Businesses urged to tackle work-related lung cancer
Two leading organisations have joined forces to call on businesses to reduce the terrible toll of work-related lung cancer.
The Institution of Occupational Safety and Health (IOSH) and Asbestos Disease Awareness Organization (ADAO) made the joint plea to mark #WorldLungCancerDay, which took place on yesterday (1 August).
In Britain alone, asbestos-related cancer kills 5,000 people every year, with silica dust claiming 800 lives and diesel engine exhaust emissions taking the lives of more than 600.
IOSH has developed several free practical resources for companies looking to act, as part of its No Time to Lose campaign.
More than 100 leading businesses from around the world have already signed-up to IOSH’s No Time to lose pledge, including Laing O’Rourke, MTR Corporation Ltd and JMS Mining Services.
“Occupation-related lung cancer is preventable,” said IOSH President, Craig Foyle.
“IOSH has developed a range of resources, from factsheets explaining how to develop a prevention strategy to toolbox talks, leaflets and posters to help engage and educate the workforce.
“We’re also encouraging businesses worldwide to sign-up to our pledge to protect employees from carcinogenic exposures. The pledge is a six-step action plan which captures what organisations are doing, or planning to do, to tackle harmful exposures.
“I encourage businesses to get involved in the campaign on World Lung Cancer Day as there really is ‘No Time to Lose’.”
The co-founder of ADAO, Linda Reinstein, added:“The Asbestos Disease Awareness Organization (ADAO) supports the great efforts of IOSH’s No Time to Lose campaign to prevent occupational cancer by providing businesses with free practical resources to take action.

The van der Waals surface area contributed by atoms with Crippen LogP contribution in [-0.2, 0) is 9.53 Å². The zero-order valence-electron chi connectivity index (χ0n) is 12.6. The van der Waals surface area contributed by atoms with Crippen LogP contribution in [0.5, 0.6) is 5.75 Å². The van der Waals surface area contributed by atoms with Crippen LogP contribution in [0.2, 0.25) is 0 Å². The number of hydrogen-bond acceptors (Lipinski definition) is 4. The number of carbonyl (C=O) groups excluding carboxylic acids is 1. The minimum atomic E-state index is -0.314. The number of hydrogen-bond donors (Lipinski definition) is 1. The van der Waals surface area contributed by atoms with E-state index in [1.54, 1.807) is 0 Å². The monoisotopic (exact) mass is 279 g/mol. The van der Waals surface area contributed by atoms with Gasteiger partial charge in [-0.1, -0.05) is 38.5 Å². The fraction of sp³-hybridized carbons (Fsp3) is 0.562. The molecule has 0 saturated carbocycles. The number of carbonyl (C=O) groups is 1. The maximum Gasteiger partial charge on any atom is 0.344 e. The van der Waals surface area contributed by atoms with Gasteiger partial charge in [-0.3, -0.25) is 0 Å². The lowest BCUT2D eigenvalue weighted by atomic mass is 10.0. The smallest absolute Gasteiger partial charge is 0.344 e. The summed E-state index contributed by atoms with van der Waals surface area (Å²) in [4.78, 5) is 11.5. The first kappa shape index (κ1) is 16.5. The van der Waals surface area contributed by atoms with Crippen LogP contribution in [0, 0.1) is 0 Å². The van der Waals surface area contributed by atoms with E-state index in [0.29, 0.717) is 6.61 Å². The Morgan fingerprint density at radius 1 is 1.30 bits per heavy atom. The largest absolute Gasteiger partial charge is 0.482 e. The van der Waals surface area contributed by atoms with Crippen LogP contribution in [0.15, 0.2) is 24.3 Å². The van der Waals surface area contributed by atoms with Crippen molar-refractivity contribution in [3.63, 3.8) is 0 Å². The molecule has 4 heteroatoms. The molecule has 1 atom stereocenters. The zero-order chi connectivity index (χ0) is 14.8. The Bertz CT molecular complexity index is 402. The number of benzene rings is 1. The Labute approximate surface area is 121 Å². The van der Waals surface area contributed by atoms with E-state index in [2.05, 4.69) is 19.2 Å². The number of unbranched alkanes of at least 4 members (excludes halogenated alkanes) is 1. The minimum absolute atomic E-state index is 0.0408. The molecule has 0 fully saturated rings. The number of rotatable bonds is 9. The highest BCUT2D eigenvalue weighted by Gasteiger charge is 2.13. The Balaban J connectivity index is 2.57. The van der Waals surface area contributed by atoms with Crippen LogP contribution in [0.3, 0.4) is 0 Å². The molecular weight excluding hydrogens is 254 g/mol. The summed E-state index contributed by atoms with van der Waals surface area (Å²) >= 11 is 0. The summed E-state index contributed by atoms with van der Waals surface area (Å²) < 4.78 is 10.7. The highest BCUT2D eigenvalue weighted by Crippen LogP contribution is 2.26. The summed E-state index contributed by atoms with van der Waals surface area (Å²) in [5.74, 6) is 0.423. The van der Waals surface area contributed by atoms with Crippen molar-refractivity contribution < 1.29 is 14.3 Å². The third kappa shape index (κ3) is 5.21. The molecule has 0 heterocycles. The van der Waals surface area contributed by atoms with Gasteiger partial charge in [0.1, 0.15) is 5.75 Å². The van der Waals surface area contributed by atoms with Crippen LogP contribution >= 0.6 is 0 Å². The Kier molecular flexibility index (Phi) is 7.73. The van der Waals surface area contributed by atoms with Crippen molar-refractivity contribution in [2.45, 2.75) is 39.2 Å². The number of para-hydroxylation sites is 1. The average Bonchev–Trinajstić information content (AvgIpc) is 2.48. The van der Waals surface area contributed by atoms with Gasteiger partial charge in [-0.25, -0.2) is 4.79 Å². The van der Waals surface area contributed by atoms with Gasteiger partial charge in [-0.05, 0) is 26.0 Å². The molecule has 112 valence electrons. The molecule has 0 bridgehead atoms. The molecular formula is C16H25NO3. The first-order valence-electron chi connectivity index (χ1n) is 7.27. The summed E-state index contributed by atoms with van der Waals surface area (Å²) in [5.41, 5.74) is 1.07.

“By working together, we can raise awareness and save lives from asbestos-related cancer.”
In addition, the trade union Unite has called for a “full and transparent investigation” after an asbestos exposure incident at the Bridge of Don Academy in Aberdeen.
The deadly material was discovered during maintenance work at the school last month when workers removed a panel.
“There is great concern that the workers could be contaminated with a potentially dangerous substance and if the full health and safety procedures relating to suspected asbestos exposure were not followed by management then these workers have left the site and run the risk of contaminating other workers and members of the public,” said Unite regional officer, Tommy Campbell.
“Unite is demanding that a full and transparent investigation should be carried out by the HSE given the number of serious complaints the union has made over the past year to Aberdeen City Council.”
A spokesman for Aberdeen City Council said it could not comment further at present as its investigation into the incident is ongoing.
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